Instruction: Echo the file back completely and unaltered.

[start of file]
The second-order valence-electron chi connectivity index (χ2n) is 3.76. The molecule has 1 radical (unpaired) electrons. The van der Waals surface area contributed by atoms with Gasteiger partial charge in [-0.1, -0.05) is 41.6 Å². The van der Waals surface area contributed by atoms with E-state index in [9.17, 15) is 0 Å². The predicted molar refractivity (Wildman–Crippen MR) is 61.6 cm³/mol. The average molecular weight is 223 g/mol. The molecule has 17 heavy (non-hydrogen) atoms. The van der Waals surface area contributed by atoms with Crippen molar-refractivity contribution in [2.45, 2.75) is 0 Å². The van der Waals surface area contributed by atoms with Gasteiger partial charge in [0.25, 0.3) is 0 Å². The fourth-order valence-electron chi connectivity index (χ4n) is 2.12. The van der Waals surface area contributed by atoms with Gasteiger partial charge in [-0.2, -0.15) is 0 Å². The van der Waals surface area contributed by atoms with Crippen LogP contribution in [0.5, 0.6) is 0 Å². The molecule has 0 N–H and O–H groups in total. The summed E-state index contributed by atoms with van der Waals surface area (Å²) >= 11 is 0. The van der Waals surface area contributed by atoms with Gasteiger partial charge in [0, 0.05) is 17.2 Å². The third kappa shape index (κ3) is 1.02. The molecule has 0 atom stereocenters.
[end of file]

The second-order valence-electron chi connectivity index (χ2n) is 3.76. The molecule has 1 radical (unpaired) electrons. The van der Waals surface area contributed by atoms with Gasteiger partial charge in [-0.1, -0.05) is 41.6 Å². The van der Waals surface area contributed by atoms with E-state index in [9.17, 15) is 0 Å². The predicted molar refractivity (Wildman–Crippen MR) is 61.6 cm³/mol. The average molecular weight is 223 g/mol. The molecule has 17 heavy (non-hydrogen) atoms. The van der Waals surface area contributed by atoms with Crippen molar-refractivity contribution in [2.45, 2.75) is 0 Å². The van der Waals surface area contributed by atoms with Gasteiger partial charge in [0.25, 0.3) is 0 Å². The fourth-order valence-electron chi connectivity index (χ4n) is 2.12. The van der Waals surface area contributed by atoms with Gasteiger partial charge in [-0.2, -0.15) is 0 Å². The van der Waals surface area contributed by atoms with Crippen LogP contribution in [0.5, 0.6) is 0 Å². The molecule has 0 N–H and O–H groups in total. The summed E-state index contributed by atoms with van der Waals surface area (Å²) >= 11 is 0. The van der Waals surface area contributed by atoms with Gasteiger partial charge in [0, 0.05) is 17.2 Å². The third kappa shape index (κ3) is 1.02. The molecule has 0 atom stereocenters.